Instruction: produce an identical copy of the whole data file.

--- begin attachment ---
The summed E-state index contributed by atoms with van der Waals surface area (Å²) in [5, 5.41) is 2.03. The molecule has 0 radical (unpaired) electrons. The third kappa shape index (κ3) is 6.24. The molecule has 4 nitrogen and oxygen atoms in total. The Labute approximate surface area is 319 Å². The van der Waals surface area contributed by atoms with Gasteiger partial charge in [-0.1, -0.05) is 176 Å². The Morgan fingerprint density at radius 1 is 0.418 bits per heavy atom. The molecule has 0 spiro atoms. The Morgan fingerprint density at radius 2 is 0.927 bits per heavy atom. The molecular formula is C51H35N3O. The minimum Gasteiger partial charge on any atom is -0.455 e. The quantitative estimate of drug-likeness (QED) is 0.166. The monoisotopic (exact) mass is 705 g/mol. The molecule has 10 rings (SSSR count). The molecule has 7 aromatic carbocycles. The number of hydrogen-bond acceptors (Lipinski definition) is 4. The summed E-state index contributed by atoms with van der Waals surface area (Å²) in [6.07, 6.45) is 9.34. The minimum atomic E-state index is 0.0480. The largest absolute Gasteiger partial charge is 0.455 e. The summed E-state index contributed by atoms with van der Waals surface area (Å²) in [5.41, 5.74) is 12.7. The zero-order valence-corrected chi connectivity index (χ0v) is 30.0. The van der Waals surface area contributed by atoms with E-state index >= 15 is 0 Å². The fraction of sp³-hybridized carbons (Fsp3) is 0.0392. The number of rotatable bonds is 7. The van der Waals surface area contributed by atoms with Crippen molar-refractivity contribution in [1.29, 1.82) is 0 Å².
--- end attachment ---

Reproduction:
The summed E-state index contributed by atoms with van der Waals surface area (Å²) in [5, 5.41) is 2.03. The molecule has 0 radical (unpaired) electrons. The third kappa shape index (κ3) is 6.24. The molecule has 4 nitrogen and oxygen atoms in total. The Labute approximate surface area is 319 Å². The van der Waals surface area contributed by atoms with Gasteiger partial charge in [-0.1, -0.05) is 176 Å². The Morgan fingerprint density at radius 1 is 0.418 bits per heavy atom. The molecule has 0 spiro atoms. The Morgan fingerprint density at radius 2 is 0.927 bits per heavy atom. The molecular formula is C51H35N3O. The minimum Gasteiger partial charge on any atom is -0.455 e. The quantitative estimate of drug-likeness (QED) is 0.166. The monoisotopic (exact) mass is 705 g/mol. The molecule has 10 rings (SSSR count). The molecule has 7 aromatic carbocycles. The number of hydrogen-bond acceptors (Lipinski definition) is 4. The summed E-state index contributed by atoms with van der Waals surface area (Å²) in [6.07, 6.45) is 9.34. The minimum atomic E-state index is 0.0480. The largest absolute Gasteiger partial charge is 0.455 e. The summed E-state index contributed by atoms with van der Waals surface area (Å²) in [5.41, 5.74) is 12.7. The zero-order valence-corrected chi connectivity index (χ0v) is 30.0. The van der Waals surface area contributed by atoms with E-state index >= 15 is 0 Å². The fraction of sp³-hybridized carbons (Fsp3) is 0.0392. The number of rotatable bonds is 7. The van der Waals surface area contributed by atoms with Crippen molar-refractivity contribution in [1.29, 1.82) is 0 Å².